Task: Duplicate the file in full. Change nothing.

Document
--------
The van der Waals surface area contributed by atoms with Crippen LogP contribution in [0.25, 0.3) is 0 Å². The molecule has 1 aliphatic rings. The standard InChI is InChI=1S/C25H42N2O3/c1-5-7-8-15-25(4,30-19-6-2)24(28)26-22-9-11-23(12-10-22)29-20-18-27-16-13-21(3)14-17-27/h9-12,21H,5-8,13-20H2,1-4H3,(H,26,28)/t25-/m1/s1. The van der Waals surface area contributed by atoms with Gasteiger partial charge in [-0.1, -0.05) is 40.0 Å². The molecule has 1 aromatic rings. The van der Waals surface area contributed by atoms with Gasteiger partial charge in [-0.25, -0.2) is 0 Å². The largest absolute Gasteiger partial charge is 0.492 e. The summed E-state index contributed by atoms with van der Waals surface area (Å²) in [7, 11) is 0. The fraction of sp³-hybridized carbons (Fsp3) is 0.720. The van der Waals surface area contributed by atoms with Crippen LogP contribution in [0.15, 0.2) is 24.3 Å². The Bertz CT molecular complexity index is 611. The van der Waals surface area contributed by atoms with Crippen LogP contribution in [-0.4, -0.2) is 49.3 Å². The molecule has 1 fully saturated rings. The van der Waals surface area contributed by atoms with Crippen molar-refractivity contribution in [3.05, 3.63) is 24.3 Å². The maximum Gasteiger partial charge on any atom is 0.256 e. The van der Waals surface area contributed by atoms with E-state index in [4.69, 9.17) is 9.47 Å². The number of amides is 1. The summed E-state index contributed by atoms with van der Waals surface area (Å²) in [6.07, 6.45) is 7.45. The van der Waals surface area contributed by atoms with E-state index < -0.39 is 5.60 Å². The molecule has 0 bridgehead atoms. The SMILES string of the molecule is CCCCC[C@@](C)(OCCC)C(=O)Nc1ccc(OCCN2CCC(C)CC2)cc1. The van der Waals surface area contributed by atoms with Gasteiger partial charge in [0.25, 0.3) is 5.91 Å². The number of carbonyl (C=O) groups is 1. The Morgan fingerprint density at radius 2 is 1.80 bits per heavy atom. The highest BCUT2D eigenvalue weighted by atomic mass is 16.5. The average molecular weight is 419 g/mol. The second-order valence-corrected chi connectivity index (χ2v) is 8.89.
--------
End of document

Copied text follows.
The van der Waals surface area contributed by atoms with Crippen LogP contribution in [0.25, 0.3) is 0 Å². The molecule has 1 aliphatic rings. The standard InChI is InChI=1S/C25H42N2O3/c1-5-7-8-15-25(4,30-19-6-2)24(28)26-22-9-11-23(12-10-22)29-20-18-27-16-13-21(3)14-17-27/h9-12,21H,5-8,13-20H2,1-4H3,(H,26,28)/t25-/m1/s1. The van der Waals surface area contributed by atoms with Gasteiger partial charge in [-0.1, -0.05) is 40.0 Å². The molecule has 1 aromatic rings. The van der Waals surface area contributed by atoms with Gasteiger partial charge in [-0.25, -0.2) is 0 Å². The largest absolute Gasteiger partial charge is 0.492 e. The summed E-state index contributed by atoms with van der Waals surface area (Å²) in [7, 11) is 0. The fraction of sp³-hybridized carbons (Fsp3) is 0.720. The van der Waals surface area contributed by atoms with Crippen LogP contribution in [0.15, 0.2) is 24.3 Å². The Bertz CT molecular complexity index is 611. The van der Waals surface area contributed by atoms with Crippen LogP contribution in [-0.4, -0.2) is 49.3 Å². The molecule has 1 fully saturated rings. The van der Waals surface area contributed by atoms with Crippen molar-refractivity contribution in [3.05, 3.63) is 24.3 Å². The maximum Gasteiger partial charge on any atom is 0.256 e. The van der Waals surface area contributed by atoms with E-state index in [4.69, 9.17) is 9.47 Å². The number of amides is 1. The summed E-state index contributed by atoms with van der Waals surface area (Å²) in [6.07, 6.45) is 7.45. The van der Waals surface area contributed by atoms with E-state index < -0.39 is 5.60 Å². The molecule has 0 bridgehead atoms. The SMILES string of the molecule is CCCCC[C@@](C)(OCCC)C(=O)Nc1ccc(OCCN2CCC(C)CC2)cc1. The van der Waals surface area contributed by atoms with Gasteiger partial charge in [0.25, 0.3) is 5.91 Å². The number of carbonyl (C=O) groups is 1. The Morgan fingerprint density at radius 2 is 1.80 bits per heavy atom. The highest BCUT2D eigenvalue weighted by atomic mass is 16.5. The average molecular weight is 419 g/mol. The second-order valence-corrected chi connectivity index (χ2v) is 8.89.